This was published under the 2010 to 2015 Conservative and Liberal Democrat coalition government
In his Budget statement today the Chancellor announced that payment to the Civil List for calendar year 2011 will be unchanged at £7.9m.
In his Budget statement today the Chancellor announced that payment to the Civil List for calendar year 2011 will be unchanged at £7.9m. Royal Household spending on support of The Queen in Her duties as Monarch in 2011 will fall from £15.1m to £14.9m. The £7m difference will be financed from the Civil List Reserve.
From 2012, support of The Queen in Her official duties will be simplified. Building on the transparency that already applies to royal finances, the Government and Royal Household will develop a new system of consolidated finance. This simpler approach will be conducive to greater efficiency and promote public understanding of Royal finances.
The Chancellor also announced, with the support of the Royal Household, that from 2012 the National Audit Office (NAO) will be responsible for the audit of the Civil List accounts and lay them in Parliament. This will align the Royal Household’s business accounts to the same standard of scrutiny as Government departments. This approach will also be extended to any new system of consolidated finance.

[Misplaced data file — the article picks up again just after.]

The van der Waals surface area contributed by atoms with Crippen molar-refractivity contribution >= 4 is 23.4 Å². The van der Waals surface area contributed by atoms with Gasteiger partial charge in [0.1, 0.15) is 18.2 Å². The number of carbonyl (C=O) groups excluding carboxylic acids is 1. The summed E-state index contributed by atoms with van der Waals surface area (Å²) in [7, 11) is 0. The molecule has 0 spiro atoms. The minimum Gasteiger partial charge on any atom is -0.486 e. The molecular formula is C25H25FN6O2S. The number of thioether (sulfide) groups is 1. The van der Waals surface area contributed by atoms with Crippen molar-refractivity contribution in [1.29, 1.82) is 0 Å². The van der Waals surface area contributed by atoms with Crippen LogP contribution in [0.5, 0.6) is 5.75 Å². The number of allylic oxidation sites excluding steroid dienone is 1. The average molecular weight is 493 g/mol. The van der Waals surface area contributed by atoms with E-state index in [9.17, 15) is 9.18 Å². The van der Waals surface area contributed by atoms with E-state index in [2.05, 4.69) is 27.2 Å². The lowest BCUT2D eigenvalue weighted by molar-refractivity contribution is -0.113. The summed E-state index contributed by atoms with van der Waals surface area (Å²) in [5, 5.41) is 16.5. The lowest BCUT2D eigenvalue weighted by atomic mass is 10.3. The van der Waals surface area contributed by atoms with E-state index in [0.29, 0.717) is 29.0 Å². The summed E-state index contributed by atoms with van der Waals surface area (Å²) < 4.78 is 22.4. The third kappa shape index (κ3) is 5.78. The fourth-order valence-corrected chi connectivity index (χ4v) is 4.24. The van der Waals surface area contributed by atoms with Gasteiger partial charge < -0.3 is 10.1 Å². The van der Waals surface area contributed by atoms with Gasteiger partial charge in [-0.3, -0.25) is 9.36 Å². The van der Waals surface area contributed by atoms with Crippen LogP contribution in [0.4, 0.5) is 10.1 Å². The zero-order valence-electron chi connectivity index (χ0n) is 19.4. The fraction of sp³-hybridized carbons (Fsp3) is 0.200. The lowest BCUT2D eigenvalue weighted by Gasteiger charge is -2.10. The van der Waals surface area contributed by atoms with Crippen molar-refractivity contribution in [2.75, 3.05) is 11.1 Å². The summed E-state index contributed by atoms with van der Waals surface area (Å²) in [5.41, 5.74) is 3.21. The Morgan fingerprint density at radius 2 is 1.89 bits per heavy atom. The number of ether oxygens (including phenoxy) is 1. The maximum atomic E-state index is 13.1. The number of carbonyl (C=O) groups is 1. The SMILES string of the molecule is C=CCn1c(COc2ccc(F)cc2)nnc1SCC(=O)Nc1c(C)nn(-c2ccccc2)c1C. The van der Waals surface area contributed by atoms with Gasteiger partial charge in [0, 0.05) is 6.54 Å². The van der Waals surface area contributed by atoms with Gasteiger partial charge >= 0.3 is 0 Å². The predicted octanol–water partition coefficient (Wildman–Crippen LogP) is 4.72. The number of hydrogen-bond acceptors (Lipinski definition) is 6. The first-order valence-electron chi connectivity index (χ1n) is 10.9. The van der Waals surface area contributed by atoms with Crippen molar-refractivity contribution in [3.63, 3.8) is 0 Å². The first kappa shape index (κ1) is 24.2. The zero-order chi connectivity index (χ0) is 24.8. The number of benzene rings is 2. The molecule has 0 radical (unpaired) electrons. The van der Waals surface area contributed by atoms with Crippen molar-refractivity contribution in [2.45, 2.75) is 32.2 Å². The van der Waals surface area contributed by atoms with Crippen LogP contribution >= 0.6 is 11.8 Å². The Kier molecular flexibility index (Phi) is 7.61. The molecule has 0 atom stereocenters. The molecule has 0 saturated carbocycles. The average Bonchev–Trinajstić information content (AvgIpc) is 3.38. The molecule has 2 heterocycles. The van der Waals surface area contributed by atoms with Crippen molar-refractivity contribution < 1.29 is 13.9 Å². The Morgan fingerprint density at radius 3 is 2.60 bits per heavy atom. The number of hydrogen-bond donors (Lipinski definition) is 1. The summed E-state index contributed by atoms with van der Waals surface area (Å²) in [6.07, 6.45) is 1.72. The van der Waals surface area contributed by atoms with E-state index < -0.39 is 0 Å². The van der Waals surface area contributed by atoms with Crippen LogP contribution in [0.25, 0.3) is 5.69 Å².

Notes for editors
The Civil List is government support for The Queen to carry out her public duties and meets central staff costs and running expenses. It does not relate to The Queen’s private activities.
Payments of the Civil List remain at the level set in 1990. This means the real value of the payment is down 76%.
The Civil List Reserve is a fund built up through careful housekeeping since 1990.
The Civil List Act 1972 requires a statement to Parliament at least every ten years on support for the Monarch and, in the current case, by 3rd July at the latest.
A statement on future support from 2012 will be made when the government has had time to consider the matter, with the Royal Household, in appropriate depth.
NAO audit automatically permits the Public Accounts Committee (PAC) to scrutinise Civil List expenditure if they choose. Because of other grants that the Royal Household receives, there is already a record of Parliamentary scrutiny. For example, there was a PAC hearing on maintenance of the Royal palaces on 26 January 2009.
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